The setup wizard is also where you'll find the most up-to-date list of compatible hardware devices for which the HAVA Wireless HD can emulate the remote control. My intention was to connect to my Xbox 360 Elite because its hours of downloaded videos and HD DVD playback made it seem like an ideal match for distant high-def viewing. But alas, the HAVA only supports the original Xbox, released six years ago. I could view the Xbox 360's output and even capture it as a video file on my PC's hard drive; I just couldn't control it in any way. Well, the classic Xbox was a multimedia machine in its day too, so I patched the HAVA Wireless HD into the component video/ analog stereo, ran the dreaded IR blaster, and completed the final few tweaks on my PC, including hue, saturation, brightness, and contrast from their preset levels.
HAVA Good Time
The first time I launched the HAVA Player and watched my Xbox power up right there, my effort seemed to be well worth it. From there, I navigated the myriad Xbox options using the virtual remote control. The HAVA offers a variety of virtual remote styles. But although Microsoft's add-on remote-control kit for the Xbox is designed specifically for DVD playback, the HAVA's "DVD" remote layout did not resemble that black-and-green plastic controller—and it was often unresponsive. Some buttons worked but always with an annoying lag time added, while other commands did not register at all, suggesting that the issue was not the IR blaster. I was repeatedly tempted to just click directly on, say, a DVD's menus with my mouse, as I can do with a PC DVD-player application, but obviously the HAVA Player is not designed like that.
During the Xbox's boot-up, the HAVA Player window had an aspect ratio of 4:3 that then automatically adjusted to 16:9/720p. In addition to full screen, you can view the HAVA Player in 1X and 2X sizes. The video quality wasn't particularly impressive in either size; it displayed either an undeniable softness or outright unpleasant horizontal lines that were not evident in the home theater passthrough of the same content. Onscreen text was difficult to read, and the image would sometimes shake within its window. Here again, you can capture the video stream and save it as an MPEG-2 file with just a click. You can even create a DVD via the simple red Burn button. It leads you through the burn process in a somewhat roundabout, yet still effective, exploitation of the now-fabled analog hole.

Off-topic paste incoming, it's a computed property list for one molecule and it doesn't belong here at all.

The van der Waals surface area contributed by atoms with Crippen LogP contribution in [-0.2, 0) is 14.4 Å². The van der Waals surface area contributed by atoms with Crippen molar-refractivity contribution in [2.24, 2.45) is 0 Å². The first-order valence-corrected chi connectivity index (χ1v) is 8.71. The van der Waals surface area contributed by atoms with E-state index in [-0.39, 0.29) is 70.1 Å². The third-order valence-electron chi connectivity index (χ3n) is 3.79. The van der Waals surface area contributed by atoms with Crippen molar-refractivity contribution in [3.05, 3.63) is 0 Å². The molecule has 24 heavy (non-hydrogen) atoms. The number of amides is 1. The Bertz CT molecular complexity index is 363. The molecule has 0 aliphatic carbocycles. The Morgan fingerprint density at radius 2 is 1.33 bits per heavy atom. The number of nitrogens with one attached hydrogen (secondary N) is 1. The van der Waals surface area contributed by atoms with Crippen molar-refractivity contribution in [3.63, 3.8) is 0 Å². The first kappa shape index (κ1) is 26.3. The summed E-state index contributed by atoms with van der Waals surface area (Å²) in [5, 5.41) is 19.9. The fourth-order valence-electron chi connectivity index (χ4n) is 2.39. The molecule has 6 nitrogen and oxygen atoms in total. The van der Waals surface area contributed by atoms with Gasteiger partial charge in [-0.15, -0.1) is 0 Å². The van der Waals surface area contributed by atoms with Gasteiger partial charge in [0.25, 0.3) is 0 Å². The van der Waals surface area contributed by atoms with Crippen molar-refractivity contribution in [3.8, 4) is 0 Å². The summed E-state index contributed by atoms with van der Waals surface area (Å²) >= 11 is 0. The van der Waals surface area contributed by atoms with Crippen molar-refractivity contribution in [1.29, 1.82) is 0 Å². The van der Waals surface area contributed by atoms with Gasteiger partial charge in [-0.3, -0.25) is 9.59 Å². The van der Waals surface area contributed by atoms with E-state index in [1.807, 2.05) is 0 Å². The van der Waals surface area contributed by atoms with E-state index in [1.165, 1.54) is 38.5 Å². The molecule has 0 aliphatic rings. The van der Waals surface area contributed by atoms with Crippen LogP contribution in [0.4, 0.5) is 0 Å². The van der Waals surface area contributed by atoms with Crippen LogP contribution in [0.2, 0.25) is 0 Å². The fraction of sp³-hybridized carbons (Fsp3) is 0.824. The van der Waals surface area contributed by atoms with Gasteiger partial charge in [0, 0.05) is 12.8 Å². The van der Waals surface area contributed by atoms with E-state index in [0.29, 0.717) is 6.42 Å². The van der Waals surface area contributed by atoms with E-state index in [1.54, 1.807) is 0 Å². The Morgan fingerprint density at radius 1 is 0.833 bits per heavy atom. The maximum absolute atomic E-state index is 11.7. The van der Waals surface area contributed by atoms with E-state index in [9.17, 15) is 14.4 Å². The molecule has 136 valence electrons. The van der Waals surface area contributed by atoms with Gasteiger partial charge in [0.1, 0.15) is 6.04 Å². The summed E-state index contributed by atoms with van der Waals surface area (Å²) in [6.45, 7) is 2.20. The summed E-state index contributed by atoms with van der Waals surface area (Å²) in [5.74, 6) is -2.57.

I seldom connected my PC to the HAVA without having to do some sort of trouble-shooting. The most common problem was an inability to find the HAVA device itself; I'd have to return to various wizards and menus and submenus to work it out. A Help button is conveniently integrated along the top of the player window, but this just drops you into the 33-page user guide to fend for yourself. Operational glitches aside, my main beef with the HAVA is that you have to depend on active support of potentially compatible devices, although Monsoon tells me that remote-control codes are on the way for Xbox 360, Apple TV, and more. Taking place-shifting someplace new is an admirable goal; I just wish there weren't so many bumps along the way.
• Puts home theater audio/video on your computer, to watch, pause, or even capture
• Wi-Fi enabled; supports high-definition up to 1080i over component video